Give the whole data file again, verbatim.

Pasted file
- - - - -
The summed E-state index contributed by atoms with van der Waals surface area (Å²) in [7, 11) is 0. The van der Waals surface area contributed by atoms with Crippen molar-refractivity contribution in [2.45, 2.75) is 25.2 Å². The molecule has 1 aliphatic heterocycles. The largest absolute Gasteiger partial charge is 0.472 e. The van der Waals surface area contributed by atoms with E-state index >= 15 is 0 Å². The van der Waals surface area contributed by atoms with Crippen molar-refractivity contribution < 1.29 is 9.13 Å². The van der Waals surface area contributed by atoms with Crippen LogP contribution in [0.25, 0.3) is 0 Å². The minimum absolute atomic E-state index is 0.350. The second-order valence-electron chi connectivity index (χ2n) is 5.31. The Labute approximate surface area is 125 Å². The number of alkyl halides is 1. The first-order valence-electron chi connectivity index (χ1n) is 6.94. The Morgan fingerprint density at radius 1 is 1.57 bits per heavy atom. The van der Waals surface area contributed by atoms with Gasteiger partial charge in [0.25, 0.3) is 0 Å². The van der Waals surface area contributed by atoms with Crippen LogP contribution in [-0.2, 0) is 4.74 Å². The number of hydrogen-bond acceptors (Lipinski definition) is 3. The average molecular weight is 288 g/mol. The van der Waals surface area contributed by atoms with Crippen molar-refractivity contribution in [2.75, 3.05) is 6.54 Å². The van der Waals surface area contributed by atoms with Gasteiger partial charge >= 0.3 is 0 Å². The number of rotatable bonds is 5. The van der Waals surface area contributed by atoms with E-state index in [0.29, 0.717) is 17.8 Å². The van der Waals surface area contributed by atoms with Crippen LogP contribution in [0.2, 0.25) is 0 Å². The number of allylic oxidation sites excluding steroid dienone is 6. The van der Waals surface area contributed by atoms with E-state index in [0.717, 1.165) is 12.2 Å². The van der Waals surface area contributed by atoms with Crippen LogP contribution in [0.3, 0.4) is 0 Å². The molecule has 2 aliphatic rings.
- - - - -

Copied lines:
The summed E-state index contributed by atoms with van der Waals surface area (Å²) in [7, 11) is 0. The van der Waals surface area contributed by atoms with Crippen molar-refractivity contribution in [2.45, 2.75) is 25.2 Å². The molecule has 1 aliphatic heterocycles. The largest absolute Gasteiger partial charge is 0.472 e. The van der Waals surface area contributed by atoms with E-state index >= 15 is 0 Å². The van der Waals surface area contributed by atoms with Crippen molar-refractivity contribution < 1.29 is 9.13 Å². The van der Waals surface area contributed by atoms with Crippen LogP contribution in [0.25, 0.3) is 0 Å². The minimum absolute atomic E-state index is 0.350. The second-order valence-electron chi connectivity index (χ2n) is 5.31. The Labute approximate surface area is 125 Å². The number of alkyl halides is 1. The first-order valence-electron chi connectivity index (χ1n) is 6.94. The Morgan fingerprint density at radius 1 is 1.57 bits per heavy atom. The van der Waals surface area contributed by atoms with Gasteiger partial charge in [0.25, 0.3) is 0 Å². The van der Waals surface area contributed by atoms with Crippen LogP contribution in [-0.2, 0) is 4.74 Å². The number of hydrogen-bond acceptors (Lipinski definition) is 3. The average molecular weight is 288 g/mol. The van der Waals surface area contributed by atoms with Crippen molar-refractivity contribution in [2.75, 3.05) is 6.54 Å². The van der Waals surface area contributed by atoms with Gasteiger partial charge >= 0.3 is 0 Å². The number of rotatable bonds is 5. The van der Waals surface area contributed by atoms with E-state index in [0.29, 0.717) is 17.8 Å². The van der Waals surface area contributed by atoms with Crippen LogP contribution in [0.2, 0.25) is 0 Å². The number of allylic oxidation sites excluding steroid dienone is 6. The van der Waals surface area contributed by atoms with E-state index in [0.717, 1.165) is 12.2 Å². The van der Waals surface area contributed by atoms with Crippen LogP contribution in [0.3, 0.4) is 0 Å². The molecule has 2 aliphatic rings.